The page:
Markey and Ocasio-Cortez reintroduce Green New Deal Resolution

U.S. Sen. Ed Markey (D-Mass.) and Rep. Alexandria Ocasio-Cortez (D-N.Y.) reintroduce the Green New Deal Resolution in front of the U.S. Capitol in Washington, D.C. on April 20, 2023.

(Photo: Alex Wong/Getty Images)

AOC, Casar, and Markey Unveil Ambitious Measure to Build Green Electric Grid

"To run on green energy, we have to build green infrastructure," said Sen. Ed Markey. "The clean energy revolution is here—but we need a 21st-century electric grid to support it."

U.S. Reps. Alexandria Ocasio-Cortez and Greg Casar joined Sen. Ed Markey on Thursday to reintroduce legislation that aims to "lay the groundwork for America's clean energy revolution by advancing critical electric infrastructure to strengthen reliability and lower costs for consumers."

Previously put forward by Markey (D-Mass.) last year, the Connecting Hard-to-Reach Areas With Renewably Generated Energy (CHARGE) Act would mandate reforms through the Federal Energy Regulatory Commission (FERC) to accelerate the energy transition by supporting the development of transmission networks.

The bill comes amid fierce debates over permitting reforms—with Republicans and right-wing Democrats trying to gut federal environmental protections and serve fossil fuel giants while claiming that their proposals will boost clean energy. It also comes as much of the Northern Hemisphere endures soaring temperatures, one consequence of humanity continuing to heat up the planet.

"For the United States to run on green energy, we first need to build green infrastructure," said Markey, who co-chairs the Senate Climate Change Task Force and has long led the fight for Green New Deal legislation with Ocasio-Cortez (D-N.Y.). "Right now, the United States relies on two-lane roads for our electricity traffic when we need a renewable energy superhighway."

"The CHARGE Act lays the groundwork for an energy grid that can support an explosion of electric-powered vehicles and buildings, while also improving energy reliability, lowering costs for consumers, and spurring economic competition," Markey explained. "My legislation will supply America with the tools and guidance needed to turn the clean energy revolution up a notch, accelerating our shift to true energy independence that breaks our nation's reliance on foreign oil from countries like Russia."

As a statement from Markey's office detailed, the bill would:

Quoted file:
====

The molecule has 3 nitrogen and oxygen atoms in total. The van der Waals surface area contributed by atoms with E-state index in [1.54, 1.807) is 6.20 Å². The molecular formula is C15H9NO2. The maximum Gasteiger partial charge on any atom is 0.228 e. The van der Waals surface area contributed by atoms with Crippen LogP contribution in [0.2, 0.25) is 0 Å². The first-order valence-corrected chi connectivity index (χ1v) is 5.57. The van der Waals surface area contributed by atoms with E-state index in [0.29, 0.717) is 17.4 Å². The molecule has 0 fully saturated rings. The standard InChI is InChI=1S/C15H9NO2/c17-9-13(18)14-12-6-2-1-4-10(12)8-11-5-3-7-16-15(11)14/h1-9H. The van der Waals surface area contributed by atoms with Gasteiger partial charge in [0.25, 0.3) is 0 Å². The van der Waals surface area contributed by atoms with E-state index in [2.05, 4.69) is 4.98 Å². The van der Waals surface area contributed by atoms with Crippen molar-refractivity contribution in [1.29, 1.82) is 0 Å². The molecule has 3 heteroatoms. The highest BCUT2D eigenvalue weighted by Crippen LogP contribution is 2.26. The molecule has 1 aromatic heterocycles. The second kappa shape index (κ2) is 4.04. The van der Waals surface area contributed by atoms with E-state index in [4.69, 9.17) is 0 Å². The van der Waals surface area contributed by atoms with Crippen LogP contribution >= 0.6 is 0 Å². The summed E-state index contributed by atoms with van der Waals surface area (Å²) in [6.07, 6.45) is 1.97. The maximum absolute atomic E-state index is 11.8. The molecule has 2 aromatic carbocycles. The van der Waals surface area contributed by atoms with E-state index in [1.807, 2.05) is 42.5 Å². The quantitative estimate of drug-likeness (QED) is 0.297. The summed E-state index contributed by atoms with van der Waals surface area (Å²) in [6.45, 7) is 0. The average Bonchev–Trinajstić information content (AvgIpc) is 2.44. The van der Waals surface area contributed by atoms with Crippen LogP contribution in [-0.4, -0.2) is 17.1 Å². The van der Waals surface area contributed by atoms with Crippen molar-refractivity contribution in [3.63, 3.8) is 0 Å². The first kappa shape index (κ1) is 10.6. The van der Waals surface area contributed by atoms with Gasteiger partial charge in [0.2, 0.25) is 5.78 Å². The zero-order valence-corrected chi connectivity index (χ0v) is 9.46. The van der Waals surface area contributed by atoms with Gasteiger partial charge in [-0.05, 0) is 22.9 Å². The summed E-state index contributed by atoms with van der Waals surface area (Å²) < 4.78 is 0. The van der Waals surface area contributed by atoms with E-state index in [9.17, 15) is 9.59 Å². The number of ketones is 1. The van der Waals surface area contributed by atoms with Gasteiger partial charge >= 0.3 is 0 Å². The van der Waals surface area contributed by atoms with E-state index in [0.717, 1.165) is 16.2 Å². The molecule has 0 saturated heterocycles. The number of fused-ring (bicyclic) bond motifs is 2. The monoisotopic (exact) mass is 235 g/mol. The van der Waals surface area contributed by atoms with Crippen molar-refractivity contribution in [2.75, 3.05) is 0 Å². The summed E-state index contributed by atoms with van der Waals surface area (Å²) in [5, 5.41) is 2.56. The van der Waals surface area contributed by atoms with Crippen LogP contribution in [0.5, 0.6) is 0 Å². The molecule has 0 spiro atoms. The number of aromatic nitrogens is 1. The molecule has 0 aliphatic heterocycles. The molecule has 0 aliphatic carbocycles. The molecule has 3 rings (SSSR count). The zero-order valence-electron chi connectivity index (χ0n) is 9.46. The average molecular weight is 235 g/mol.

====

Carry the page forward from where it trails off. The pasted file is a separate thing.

• Require that transmission plans prioritize lower prices for customers and reliability and resiliency of the grid, incorporate decarbonization goals and severe weather scenarios, and avoid sensitive environmental areas and cultural heritage sites;
  • Increase data transparency and oversight;
  • Ensure that utilities follow through on their clean energy commitments;
  • Create a reliability standard that will ensure electricity can flow between different regions of the country in the event of large-scale or long-duration blackouts;
  • Require a study on the benefits to and effects on consumers from competitive generation and publicly and cooperatively owned generation and transmission;
  • Establish an advisory committee to improve the governance and stakeholder participation practices of grid operators;
  • Mandate transparency regarding Regional Transmission Organization and Independent System Operator voting, board meetings, and stakeholder meetings; and
  • Require FERC to develop rules to provide intervenor funding to help individuals or parties from disadvantaged or underrepresented communities navigate and engage in FERC proceedings.

Ocasio-Cortez highlighted that "our patchwork transmission system is blocking billions of dollars in new renewable deployment," and it is "also increasingly vulnerable to widespread power outages in nearly every part of the country."

The combination of power outages and extreme temperatures can be deadly. British meteorologist Laura Tobin said during a Wednesday broadcast that Phoenix, Arizona has had a record-breaking 19 consecutive days of temperatures hitting at least 110°F and "is one of the first cities in the world to become uninhabitable unless they have air conditioning."

As the Phoenix-based KJZZnoted Wednesday, a study published in May in the journal Environmental Science & Technology found that if an extended blackout cut off AC for everyone in the city of about 1.6 million people during a heatwave, almost half of them would need emergency care and nearly 13,000 would die.

"In hot cities, air conditioning is a critical lifeline in the summer," study co-author David Hondula, director of Phoenix's Office of Heat Response and Mitigation, told the radio station. He also stressed that an event like the study warns of is unlikely—as he put it, "We're talking about slivers of a fraction of a percent of possibility."

Still, the dangers of the current high temperatures in many places have fueled fresh calls for climate action—including and especially rapidly switching from fossil fuels to renewable energy.

"As the climate crisis worsens, we must do everything we can to increase grid reliability across the country. That's why we must pass the CHARGE Act," said Casar (D-Texas). "Every single family should be able to rely on their utilities."

Groups backing the measure—including the Center for Biological Diversity, Clean Energy Grid Action (CEGA), Earthjustice, Natural Resources Defense Council, and Public Citizen—concurred.

"Our clean energy transition depends on building new high-capacity transmission lines," said CEGA executive director Christina Hayes. "We need legislation that will accelerate this development, unlocking new domestic energy resources and making sure the lights stay on during severe weather episodes like the intense heatwaves we've experienced across America this summer."

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